Handling the many stressful incidents that are part of policing are different for individual officers. For French, his outlet is doing some roadwork.

“My stress reliever is just driving,” he said. “It’s a big part of the job anyway, so I think that is my best stress reliever on the job. I will get in my car and go for a ride. I get to be outside with the windows down … I think it’s a good destresser.”

Policing, like any job, has it's good and bad. Obviously, the bad comes when dealing with the criminal element. The good comes from helping people and interacting with children, French said.

“I’ve been here at the police department several times when people have stopped by to show a child the police station and cars,” he said. “They want to see the lights and hear the sirens, and we give the kids little stickers.”

The interaction goes a long way in showing children that the police are not bad and, in turn, builds trust as the kids grow into adulthood.

Marine to Police

Being a police officer is something French knew he wanted to be at an early age. However, before he embarked on serving his community, he spent eight years serving his country.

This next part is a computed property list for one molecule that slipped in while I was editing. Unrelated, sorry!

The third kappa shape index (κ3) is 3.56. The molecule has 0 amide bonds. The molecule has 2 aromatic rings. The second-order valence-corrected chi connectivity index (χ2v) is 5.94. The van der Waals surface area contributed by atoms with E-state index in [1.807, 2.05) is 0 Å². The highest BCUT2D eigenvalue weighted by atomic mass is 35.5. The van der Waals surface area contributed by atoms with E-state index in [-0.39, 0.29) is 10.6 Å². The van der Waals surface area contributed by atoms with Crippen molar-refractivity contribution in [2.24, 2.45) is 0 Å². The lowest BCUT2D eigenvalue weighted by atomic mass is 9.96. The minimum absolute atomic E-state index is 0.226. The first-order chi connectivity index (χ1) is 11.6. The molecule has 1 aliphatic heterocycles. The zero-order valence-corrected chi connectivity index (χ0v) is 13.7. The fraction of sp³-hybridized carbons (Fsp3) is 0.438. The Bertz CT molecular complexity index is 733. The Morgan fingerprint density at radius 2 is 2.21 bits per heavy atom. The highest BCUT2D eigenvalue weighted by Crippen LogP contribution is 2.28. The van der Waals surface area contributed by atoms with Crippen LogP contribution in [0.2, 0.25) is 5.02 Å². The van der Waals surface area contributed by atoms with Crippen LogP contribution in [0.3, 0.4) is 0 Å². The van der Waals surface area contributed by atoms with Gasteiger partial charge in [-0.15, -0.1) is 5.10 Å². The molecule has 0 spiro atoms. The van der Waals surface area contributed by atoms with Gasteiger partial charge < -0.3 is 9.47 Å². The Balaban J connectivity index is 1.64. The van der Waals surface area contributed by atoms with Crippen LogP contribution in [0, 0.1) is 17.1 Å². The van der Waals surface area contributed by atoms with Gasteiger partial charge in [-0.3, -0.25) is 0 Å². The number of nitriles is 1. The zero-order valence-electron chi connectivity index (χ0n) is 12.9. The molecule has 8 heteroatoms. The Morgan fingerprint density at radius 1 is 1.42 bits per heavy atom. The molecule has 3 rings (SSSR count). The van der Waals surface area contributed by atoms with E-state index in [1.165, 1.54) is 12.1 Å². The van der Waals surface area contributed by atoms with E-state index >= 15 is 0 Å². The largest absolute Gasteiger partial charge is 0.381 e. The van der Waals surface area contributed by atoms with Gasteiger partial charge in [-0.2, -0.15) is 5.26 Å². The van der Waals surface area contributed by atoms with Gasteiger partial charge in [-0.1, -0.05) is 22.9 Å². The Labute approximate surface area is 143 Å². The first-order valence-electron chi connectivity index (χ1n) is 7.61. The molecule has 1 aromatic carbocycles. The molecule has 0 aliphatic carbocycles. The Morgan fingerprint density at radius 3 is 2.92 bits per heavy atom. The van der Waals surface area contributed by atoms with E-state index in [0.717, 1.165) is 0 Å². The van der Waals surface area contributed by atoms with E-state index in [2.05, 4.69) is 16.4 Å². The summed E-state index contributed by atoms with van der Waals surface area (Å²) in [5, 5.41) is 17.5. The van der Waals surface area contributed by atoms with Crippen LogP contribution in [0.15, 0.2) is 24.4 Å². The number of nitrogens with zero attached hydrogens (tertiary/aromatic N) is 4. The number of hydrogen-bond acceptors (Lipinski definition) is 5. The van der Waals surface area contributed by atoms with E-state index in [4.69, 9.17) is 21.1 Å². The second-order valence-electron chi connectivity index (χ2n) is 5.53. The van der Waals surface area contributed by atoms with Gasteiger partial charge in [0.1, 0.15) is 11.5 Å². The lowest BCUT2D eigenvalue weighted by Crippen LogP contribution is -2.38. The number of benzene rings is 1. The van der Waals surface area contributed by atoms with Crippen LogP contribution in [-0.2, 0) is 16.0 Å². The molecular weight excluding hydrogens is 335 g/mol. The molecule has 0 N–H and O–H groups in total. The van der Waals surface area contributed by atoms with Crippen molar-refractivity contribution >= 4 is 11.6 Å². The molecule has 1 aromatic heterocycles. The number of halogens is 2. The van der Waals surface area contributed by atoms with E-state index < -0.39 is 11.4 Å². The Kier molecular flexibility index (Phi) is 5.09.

“Right out of high school, I joined the Marine Corps because I just finished 12 years of school, and I wasn’t looking forward to four more years,” he said.

Following his stint in the Marines, French said the appeal and pride of wearing a uniform made the transition into policing a no-brainer.

“I like being in uniform and taking care of myself and taking pride in what I’m doing and what I’m wearing,” he said.

Policing and the military share many similarities, French said.

“There are non-tangible skills such as leadership and mentorship that are transferable,” he said. “In the Marine Corps, we had a mentorship program. Everyone had a mentor; it didn’t matter if you were the boss or the junior Marine. As a police officer, we’re a little bit of everything – were mentors, counselors and so on. In that aspect, it carries over.”

Mentoring and counseling, French said, comes in handy in the profession given the number of calls that require officers to get into other people’s personal lives.

“We deal with a lot of civil stuff – child custody, divorces and things of that nature,” he said. “We’re really in people’s homes a lot dealing with interpersonal family matters.”

After all, dealing with the public is a major part of the profession, and interacting in a positive manner is something that has been instilled in every officer in Princeton, and it’s second nature for French.

“One of the big things (former Chief Don Weedman) liked for us to do is wave,” French said. “It builds a good rapport with the community. I can see the effects of it. Even if they don’t wave back, but later on, I may see that same person and they will start talking to me. It’s nice being in a small town and being able to see the same people all the time and getting to know them.”